Ontarians are still considered “green” amongst the rest of the wine world and it’s no wonder. Unless you were a lucky member of an exclusive wine club, had ties with an importer, or were rubbing shoulders with the well-heeled, access to great wine – to put it gently – has been limited. With the LCBO’s tight restrictions placed on both international and local vintners, smaller producers haven’t been able to flourish in the Ontario market. But that’s all changing for the better. With all its immeasurable faults, COVID-19 has challenged the LCBO’S monopoly and the market is finally opening up.
Restaurants have always been a gateway for wine lovers to sample the bounty of international bottles that were too small, too funky or too cool for the LCBO. As of January 1, the reforms to the Alcohol and Gaming Commission Ontario’s liquor policies are permanent, transforming wine lists into year-round sales catalogues and former wine bars into bodega-style wine shops. The birth of Ontario’s private wine retailers and restaurant bottle shops finally means drinkers can get their hands on the bottles they love, sold separately and minus the 200% markup.
Private wine sales in Ontario not only allow agents and small retailers to import exciting bottles, they also allow sommeliers and wine aficionados the opportunity to sell them. Think about the last time you were at a restaurant. I know it must seem like ages ago, but bear with me.You’re sitting at your table, the server comes over and recommends a wine by the glass. At first, you scoff because of course you’re ordering a bottle, but then the server explains that the glass would pair perfectly with the appetizer you ordered, so you go for it. Ten minutes into your first course, you’re wooed by the pairing. You’re so satisfied you decide to dump your predetermined choices and let the server wine and dine you through the rest of the evening. Sounds heavenly, no? Well, imagine getting that kind of dutiful service when purchasing wine at the retail level.
Private wine shops are run by folks who know their wine. Not only do they understand what they’re selling, they care about the product and they want you to care about it too. Small local shops are interested in not only building their business, but also fostering a wine community through their individual shop. With the emergence of more wine bars and restaurants converted into bottle shops across the province, there is space for everyone to learn more about the wine they’re drinking and the people who make it. Breaking down the barrier between wine, producer and consumer also breaks down the old elitist ideals that once defined the wine world. Young sommeliers, importers and agents are making the wine more accessible and reenergizing it in the eyes of the consumer.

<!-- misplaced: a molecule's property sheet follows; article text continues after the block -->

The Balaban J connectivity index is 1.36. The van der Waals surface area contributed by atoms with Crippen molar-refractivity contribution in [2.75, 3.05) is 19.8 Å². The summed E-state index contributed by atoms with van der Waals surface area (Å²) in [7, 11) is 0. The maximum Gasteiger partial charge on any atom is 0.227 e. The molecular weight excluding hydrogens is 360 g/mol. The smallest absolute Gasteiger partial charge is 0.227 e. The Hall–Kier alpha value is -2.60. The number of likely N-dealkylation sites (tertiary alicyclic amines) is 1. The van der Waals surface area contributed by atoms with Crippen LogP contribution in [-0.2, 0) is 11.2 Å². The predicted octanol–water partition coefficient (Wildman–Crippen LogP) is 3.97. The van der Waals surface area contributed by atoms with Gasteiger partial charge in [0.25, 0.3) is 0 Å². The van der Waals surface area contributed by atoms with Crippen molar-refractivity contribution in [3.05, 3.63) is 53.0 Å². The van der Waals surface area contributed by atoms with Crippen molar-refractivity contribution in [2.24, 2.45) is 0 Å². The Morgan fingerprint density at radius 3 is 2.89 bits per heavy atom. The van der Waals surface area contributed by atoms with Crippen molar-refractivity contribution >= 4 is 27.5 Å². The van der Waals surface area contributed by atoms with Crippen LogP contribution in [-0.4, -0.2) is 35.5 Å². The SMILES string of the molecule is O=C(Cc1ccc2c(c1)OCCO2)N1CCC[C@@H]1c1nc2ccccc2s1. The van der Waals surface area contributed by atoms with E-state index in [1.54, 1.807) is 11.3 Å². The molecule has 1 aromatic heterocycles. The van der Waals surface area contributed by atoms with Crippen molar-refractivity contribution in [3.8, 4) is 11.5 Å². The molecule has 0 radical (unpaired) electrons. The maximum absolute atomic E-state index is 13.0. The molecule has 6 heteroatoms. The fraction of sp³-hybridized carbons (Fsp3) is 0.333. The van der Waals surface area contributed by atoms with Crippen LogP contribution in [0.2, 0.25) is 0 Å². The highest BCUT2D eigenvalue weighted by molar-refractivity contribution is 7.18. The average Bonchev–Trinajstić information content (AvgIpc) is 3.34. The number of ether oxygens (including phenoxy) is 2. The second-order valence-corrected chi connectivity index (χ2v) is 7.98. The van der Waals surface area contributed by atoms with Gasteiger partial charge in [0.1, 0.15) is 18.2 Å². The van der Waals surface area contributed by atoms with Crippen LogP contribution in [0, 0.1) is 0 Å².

These new outposts also allow for wine connoisseurs to get their hands on some pretty exquisite and rare bottles of vino. Take Domaine Francois Chidaine's cellar (see right). His extra-organic, biodynamic and regenerative farmed grapes are so special that there's only a small yield every season. This makes his wine a rarity among the general market and too small a production for him to be forking it over to the LCBO. Because the liquor board is adamant about the amount of bottles they need to put on the shelf, it’s often that wines of this calibre are not made available to the general public. Finally, the permanence of these new reforms allow for Chidaine’s chenin blanc to be appreciated by Ontarians without having to purchase a whole case. Although, I don't know why you wouldn't.
The natural, organic and biodynamic wines that are dominating the millennial market are also way more accessible through a private retailer. Sure, there are some more sustainable options at LCBO, but private shops allow for bottles like Matthieu & Camille Lapierre's ‘Raisins Gaulois’ Gamay to reach cellars in homes across Ontario. Increasing the variety of wine and allowing for small and lesser-known producers to take centre stage, these private wine shops are transforming Ontario’s once “green” wine market, to technicolour. So, although the birth of the private wine shop was long past due, the availability of truly beautiful and interesting bottles is not something we’re taking for granted. And hey, whoever said being fashionably late to the party was a bad thing?
-Nicole Richie (@n1colerichie)